6. After partition, he had to leave Lahore, like a refugee, leaving all his assets and immovable property behind him. With his hard work and experience once again he was able to establish himself as the hero, producer, director, writer and studio owner at Delhi. But the studio proved disaster in disguise for him. Being a soft hearted person, he was giving credit to the producers, who used to shoot their films in his studio. They duped him and he had to suffer heavy losses. With this bitter experience he left the city  and entered the City of Dreams and the capital of entertainment, Bombay, in 1952.
  7. Being a passionate movie maker, SD Narang was able to get himself settled in Bombay, within a very short span of time. He had already dedicated himself for the service of silver screen. Once again he arose alive from his own ashes, like a phoenix.
  8. He made his presence felt in a big way in the big City of Bombay.
    He produced and directed many films with big stars. In ‘Tanhaai’ and ‘Darbaan’ he played the leading role himself. Some of the important films produced by him in Mumbai include, ‘Arab Ka Saudagar’, ‘Yahudi Ki Ladki’, ‘Dilli Ka Thug’, ‘Sagaai’, ‘Babul Ki Kaliyan’, ‘Do Thug’, ‘Ram Kasam’, ‘College Girl’, ‘Do Ustad’, ‘Kismatwala’ and ‘Nishaanebaaz’. He had also produced ‘Shehnai’, which was India’s first Air-Force film.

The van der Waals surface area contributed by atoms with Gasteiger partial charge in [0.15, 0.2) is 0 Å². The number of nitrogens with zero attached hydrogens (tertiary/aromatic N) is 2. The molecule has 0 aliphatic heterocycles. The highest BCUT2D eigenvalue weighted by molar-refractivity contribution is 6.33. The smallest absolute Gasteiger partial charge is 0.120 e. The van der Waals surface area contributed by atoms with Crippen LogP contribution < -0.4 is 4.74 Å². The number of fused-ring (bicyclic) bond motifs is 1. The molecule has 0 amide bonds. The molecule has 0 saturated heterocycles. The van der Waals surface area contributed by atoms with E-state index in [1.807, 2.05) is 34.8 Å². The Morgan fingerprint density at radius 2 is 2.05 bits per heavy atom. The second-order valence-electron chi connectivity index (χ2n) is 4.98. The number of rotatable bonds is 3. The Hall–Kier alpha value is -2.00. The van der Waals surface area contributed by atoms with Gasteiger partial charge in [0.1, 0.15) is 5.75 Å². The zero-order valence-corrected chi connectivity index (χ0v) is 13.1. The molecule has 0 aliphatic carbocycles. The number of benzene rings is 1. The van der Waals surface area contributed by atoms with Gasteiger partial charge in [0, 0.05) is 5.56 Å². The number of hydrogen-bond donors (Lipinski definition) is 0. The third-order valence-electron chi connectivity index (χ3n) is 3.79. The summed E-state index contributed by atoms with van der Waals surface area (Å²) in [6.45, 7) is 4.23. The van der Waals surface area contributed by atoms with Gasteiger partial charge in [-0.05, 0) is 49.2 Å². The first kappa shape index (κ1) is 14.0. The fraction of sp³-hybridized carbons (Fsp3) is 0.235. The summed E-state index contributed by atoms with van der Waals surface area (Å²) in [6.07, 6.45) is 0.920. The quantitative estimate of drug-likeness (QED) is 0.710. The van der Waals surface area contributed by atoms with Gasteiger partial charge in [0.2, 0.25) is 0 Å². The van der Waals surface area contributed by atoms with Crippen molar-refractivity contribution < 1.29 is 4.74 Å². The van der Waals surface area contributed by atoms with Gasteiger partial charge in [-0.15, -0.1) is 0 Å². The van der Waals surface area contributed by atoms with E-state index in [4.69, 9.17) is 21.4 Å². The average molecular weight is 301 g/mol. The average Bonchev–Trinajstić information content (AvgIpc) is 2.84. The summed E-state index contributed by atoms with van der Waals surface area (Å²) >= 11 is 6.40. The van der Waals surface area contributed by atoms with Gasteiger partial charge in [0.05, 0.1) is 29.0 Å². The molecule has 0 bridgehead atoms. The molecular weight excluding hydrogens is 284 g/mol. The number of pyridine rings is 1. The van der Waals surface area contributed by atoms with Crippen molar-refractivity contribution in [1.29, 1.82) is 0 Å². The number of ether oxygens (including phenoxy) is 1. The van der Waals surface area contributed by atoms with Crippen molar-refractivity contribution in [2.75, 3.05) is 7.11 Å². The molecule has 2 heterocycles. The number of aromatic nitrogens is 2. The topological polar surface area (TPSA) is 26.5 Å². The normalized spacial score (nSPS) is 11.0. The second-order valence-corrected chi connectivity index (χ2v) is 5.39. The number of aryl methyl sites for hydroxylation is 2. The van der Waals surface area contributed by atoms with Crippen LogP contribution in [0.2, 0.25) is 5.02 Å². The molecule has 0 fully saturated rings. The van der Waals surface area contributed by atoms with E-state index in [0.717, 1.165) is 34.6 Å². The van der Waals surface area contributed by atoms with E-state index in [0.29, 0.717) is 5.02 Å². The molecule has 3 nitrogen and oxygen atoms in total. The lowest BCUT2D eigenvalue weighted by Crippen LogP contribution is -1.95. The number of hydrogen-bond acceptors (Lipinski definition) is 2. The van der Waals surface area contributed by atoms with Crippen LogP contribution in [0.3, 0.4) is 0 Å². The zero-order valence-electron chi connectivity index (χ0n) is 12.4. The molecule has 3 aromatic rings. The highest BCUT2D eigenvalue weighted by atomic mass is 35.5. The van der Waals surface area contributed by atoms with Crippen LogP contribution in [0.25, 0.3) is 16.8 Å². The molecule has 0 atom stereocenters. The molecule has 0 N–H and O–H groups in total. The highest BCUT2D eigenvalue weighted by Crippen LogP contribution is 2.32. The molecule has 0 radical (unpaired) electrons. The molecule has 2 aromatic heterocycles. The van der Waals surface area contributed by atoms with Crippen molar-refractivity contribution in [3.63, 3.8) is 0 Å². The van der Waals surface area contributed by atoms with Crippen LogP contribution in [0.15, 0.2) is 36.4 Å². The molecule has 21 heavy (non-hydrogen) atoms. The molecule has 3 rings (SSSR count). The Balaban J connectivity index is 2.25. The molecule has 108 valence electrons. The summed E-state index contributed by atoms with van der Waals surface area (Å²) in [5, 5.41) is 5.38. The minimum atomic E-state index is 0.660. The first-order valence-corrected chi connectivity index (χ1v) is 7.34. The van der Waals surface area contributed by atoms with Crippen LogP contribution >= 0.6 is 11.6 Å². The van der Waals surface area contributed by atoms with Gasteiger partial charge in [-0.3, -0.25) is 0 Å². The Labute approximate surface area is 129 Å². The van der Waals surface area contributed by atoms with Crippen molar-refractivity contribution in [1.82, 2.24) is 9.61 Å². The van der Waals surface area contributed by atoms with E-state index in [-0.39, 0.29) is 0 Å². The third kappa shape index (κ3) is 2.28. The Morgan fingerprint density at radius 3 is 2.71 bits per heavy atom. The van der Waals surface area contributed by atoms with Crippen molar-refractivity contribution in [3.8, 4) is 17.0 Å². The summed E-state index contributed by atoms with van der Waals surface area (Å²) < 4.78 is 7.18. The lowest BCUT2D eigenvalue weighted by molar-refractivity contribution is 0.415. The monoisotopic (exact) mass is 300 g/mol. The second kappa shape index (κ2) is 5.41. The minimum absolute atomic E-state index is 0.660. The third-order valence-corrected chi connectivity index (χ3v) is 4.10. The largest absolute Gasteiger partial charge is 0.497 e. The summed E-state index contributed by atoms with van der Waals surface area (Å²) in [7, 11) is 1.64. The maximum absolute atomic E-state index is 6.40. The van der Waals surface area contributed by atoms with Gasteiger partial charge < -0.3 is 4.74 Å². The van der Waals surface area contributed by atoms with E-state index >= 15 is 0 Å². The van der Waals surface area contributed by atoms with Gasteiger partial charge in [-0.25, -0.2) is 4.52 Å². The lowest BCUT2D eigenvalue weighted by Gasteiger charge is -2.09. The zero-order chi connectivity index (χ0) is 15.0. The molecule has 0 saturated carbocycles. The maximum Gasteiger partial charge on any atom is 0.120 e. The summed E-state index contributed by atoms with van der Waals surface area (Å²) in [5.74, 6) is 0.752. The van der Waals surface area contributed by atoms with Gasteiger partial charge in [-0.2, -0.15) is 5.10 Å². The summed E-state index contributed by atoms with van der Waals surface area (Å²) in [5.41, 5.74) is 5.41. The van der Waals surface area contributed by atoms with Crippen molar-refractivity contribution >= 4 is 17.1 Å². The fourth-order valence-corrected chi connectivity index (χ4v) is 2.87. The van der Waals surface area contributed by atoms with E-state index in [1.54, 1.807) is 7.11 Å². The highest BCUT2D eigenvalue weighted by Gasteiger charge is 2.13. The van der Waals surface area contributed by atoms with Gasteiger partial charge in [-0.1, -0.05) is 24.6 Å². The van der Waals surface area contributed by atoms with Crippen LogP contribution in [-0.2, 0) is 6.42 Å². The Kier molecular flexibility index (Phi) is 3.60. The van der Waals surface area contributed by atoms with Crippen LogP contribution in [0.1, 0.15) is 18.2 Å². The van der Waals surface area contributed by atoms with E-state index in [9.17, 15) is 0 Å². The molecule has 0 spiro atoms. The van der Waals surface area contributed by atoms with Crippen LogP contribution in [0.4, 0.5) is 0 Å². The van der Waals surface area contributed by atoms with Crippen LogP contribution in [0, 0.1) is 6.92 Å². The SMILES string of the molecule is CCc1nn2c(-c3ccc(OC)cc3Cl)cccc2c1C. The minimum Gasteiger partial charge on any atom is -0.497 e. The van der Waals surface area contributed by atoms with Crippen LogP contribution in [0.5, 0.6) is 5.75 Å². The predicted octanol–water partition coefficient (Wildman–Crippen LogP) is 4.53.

9. He was also the producer of ‘Bombay Ka Chor’, which was India’s first ‘Holiday-on-Ice’ movie.
  10. He has also the credit of producing India’s first under-water movie, ‘Anmol Moti’ – a Jeetendra and Rekha starrer.
  11. The movie maker with Midas touch, Dr. SD Narang, had spent his 50 golden years of his cinematic profession, in the service of Silver Screen (1936-86).
  12. Before venturing into film industry as the leading man, SD Narang, had an aptitude for research and while studying in Lahore Medical College, he did research on ‘Binocular Theory Of Vision’, which was published in his college Magazine. He bagged the Ph. D and became the Doctor of Philosophy, though he was already a Doctor of Medicine.
  13. Apart from being the author of a novel ‘Hippy Aur Yogi and ‘Human Psychology, he had written a most praiseworthy book, ‘An Introduction To The Theory Of Bio-Economics’. It was actually a new approach to diagnosis and cure of inflation and poverty. If applied this theory on  present global financial crisis, it can change face of fiscal fate of the world.